HTML <fieldset> Tag

The HTML <fieldset> tag represents a group of form elements in an HTML document.

The <fieldset> tag can be used with the <legend> tag to make a form more readable and/or easier to comprehend.

Syntax

The <fieldset> tag is written as <fieldset></fieldset> with the grouped form controls inserted between the start and end tags.

You can use the disabled attribute to disable all child form controls within the <fieldset> element. You can also use the form attribute to associate the element with a <form> element on the same document.

Like this:

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<fieldset form="myForm" disabled>
...form controls here...
</fieldset>

Examples

Basic tag usage

Here we create two groups of form elements - one for name details, the other for gender.

CodeResult

First Name: Surname:

Preferred Name:

Male Female Other

Add a Legend

You can use the <legend> element to provide a legend for the <fieldset> elements. This makes it easier for users to understand what each <fieldset> element represents.

CodeResult

Name Details

First Name: Surname:

Preferred Name:

Gender Male Female Other

The disabled Attribute

You can disable all elements within a <fieldset> element by using the disabled attribute. This prevents users from being able to interact with the form controls.

The disabled attribute is a boolean attribute (its value is either true or false). The mere presence of this attribute sets its value to true. Therefore, you don't need to add a value (simply writing disabled is all that is required to disable the element).

Here, we disable the first <fieldset> element ("Name Details").

CodeResult

Name Details

First Name: Surname:

Preferred Name:

Gender Male Female Other

Add Styles

You can add styles to the <fieldset> element, just as you can with any other element.

CodeResult

Name Details

First Name: Surname:

Preferred Name:

Gender Male Female Other

Differences Between HTML 4 & HTML 5

HTML5 has added 3 new attributes for the <fieldset> element. These are:

Also, the align attribute is obsolete in HTML5 (it was already deprecated in HTML 4).

To see more detail on the two versions see HTML5 <fieldset> Tag and HTML4 <fieldset> Tag. Also check out the links to the official specifications below.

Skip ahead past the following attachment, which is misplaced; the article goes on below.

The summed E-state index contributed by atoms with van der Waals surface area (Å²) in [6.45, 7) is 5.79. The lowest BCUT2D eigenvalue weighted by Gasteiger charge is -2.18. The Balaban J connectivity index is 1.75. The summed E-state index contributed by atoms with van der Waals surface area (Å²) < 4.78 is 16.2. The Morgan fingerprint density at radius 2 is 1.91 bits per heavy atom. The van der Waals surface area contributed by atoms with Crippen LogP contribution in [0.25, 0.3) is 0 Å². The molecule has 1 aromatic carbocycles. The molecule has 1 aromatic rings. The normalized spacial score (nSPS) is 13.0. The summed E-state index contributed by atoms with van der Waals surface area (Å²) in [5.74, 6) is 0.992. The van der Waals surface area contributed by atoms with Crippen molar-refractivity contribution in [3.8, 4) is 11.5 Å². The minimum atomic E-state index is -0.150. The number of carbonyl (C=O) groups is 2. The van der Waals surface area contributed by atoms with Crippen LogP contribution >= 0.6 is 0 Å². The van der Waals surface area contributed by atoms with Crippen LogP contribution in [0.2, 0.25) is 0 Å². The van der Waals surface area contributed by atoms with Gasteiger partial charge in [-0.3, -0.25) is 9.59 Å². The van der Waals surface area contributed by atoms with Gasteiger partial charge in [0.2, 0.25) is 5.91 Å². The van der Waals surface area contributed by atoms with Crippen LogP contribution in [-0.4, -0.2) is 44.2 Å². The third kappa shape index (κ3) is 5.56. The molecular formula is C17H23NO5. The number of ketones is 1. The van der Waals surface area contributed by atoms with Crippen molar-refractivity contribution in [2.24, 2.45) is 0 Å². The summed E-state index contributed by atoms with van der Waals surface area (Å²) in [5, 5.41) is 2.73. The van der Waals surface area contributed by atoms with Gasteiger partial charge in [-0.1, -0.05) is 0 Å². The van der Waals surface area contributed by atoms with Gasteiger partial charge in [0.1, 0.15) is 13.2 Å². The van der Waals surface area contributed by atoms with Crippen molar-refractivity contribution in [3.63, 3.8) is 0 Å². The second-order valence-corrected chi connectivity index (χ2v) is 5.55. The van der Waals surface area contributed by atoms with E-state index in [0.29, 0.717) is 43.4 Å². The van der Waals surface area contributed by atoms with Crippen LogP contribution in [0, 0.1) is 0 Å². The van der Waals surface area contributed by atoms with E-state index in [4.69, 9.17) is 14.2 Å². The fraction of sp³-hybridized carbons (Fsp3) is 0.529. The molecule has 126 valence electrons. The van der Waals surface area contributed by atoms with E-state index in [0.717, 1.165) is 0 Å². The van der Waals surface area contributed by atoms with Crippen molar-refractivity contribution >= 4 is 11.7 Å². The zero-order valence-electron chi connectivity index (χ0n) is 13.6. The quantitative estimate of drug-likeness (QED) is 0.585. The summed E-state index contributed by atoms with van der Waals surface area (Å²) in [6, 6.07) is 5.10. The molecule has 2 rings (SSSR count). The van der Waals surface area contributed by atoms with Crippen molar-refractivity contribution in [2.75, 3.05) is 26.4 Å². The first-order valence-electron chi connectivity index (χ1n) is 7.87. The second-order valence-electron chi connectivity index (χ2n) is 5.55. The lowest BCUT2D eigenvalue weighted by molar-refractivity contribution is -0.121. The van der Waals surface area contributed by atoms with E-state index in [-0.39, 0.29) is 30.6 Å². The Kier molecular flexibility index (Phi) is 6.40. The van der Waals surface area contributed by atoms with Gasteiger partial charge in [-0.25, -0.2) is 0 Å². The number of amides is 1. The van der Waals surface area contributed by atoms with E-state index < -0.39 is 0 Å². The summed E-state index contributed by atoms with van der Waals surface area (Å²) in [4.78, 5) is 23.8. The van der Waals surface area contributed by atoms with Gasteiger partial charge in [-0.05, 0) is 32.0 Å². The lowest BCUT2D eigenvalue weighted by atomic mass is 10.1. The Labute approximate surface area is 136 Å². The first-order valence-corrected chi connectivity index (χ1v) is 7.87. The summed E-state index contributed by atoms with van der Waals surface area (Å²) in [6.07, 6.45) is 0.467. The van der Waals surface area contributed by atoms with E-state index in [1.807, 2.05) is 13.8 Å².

Template

Here's a template for the <fieldset> tag with all available attributes for the tag (based on HTML5). These are grouped into attribute types, each type separated by a space. In many cases, you will probably only need one or two (if any) attributes. Simply remove the attributes you don't need.

For more information on attributes for this tag, see HTML5 <fieldset> Tag and HTML4 <fieldset> Tag.

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<fieldset  
 disabled=""
 form=""
 name=""
 
 accesskey=""
 class=""
 contenteditable=""
 contextmenu=""
 dir=""
 draggable=""
 dropzone=""
 hidden=""
 id=""
 itemid=""
 itemprop=""
 itemref=""
 itemscope=""
 itemtype=""
 lang=""
 spellcheck=""
 style=""
 tabindex=""
 title=""
 translate=""

 onabort=""
 onautocomplete=""
 onautocompleteerror=""
 onblur=""
 oncancel=""
 oncanplay=""
 oncanplaythrough=""
 onchange=""
 onclick=""
 onclose=""
 oncontextmenu=""
 oncuechange=""
 ondblclick=""
 ondrag=""
 ondragend=""
 ondragenter=""
 ondragexit=""
 ondragleave=""
 ondragover=""
 ondragstart=""
 ondrop=""
 ondurationchange=""
 onemptied=""
 onended=""
 onerror=""
 onfocus=""
 oninput=""
 oninvalid=""
 onkeydown=""
 onkeypress=""
 onkeyup=""
 onload=""
 onloadeddata=""
 onloadedmetadata=""
 onloadstart=""
 onmousedown=""
 onmouseenter=""
 onmouseleave=""
 onmousemove=""
 onmouseout=""
 onmouseover=""
 onmouseup=""
 onmousewheel=""
 onpause=""
 onplay=""
 onplaying=""
 onprogress=""
 onratechange=""
 onreset=""
 onresize=""
 onscroll=""
 onseeked=""
 onseeking=""
 onselect=""
 onshow=""
 onsort=""
 onstalled=""
 onsubmit=""
 onsuspend=""
 ontimeupdate=""
 ontoggle=""
 onvolumechange=""
 onwaiting=""
	>
</fieldset>

Tag Details

For more details about the <fieldset> tag, see HTML5 <fieldset> Tag and HTML4 <fieldset> Tag.

Specifications

Here are the official specifications for the <fieldset> element.

What's the Difference?

W3C creates "snapshot" specifications that don't change once defined. So the HTML5 specification won't change once it becomes an official recommendation. WHATWG on the other hand, develops a "living standard" that is updated on a regular basis. In general, you will probably find that the HTML living standard will be more closely aligned to the current W3C draft than to the HTML5 specification.

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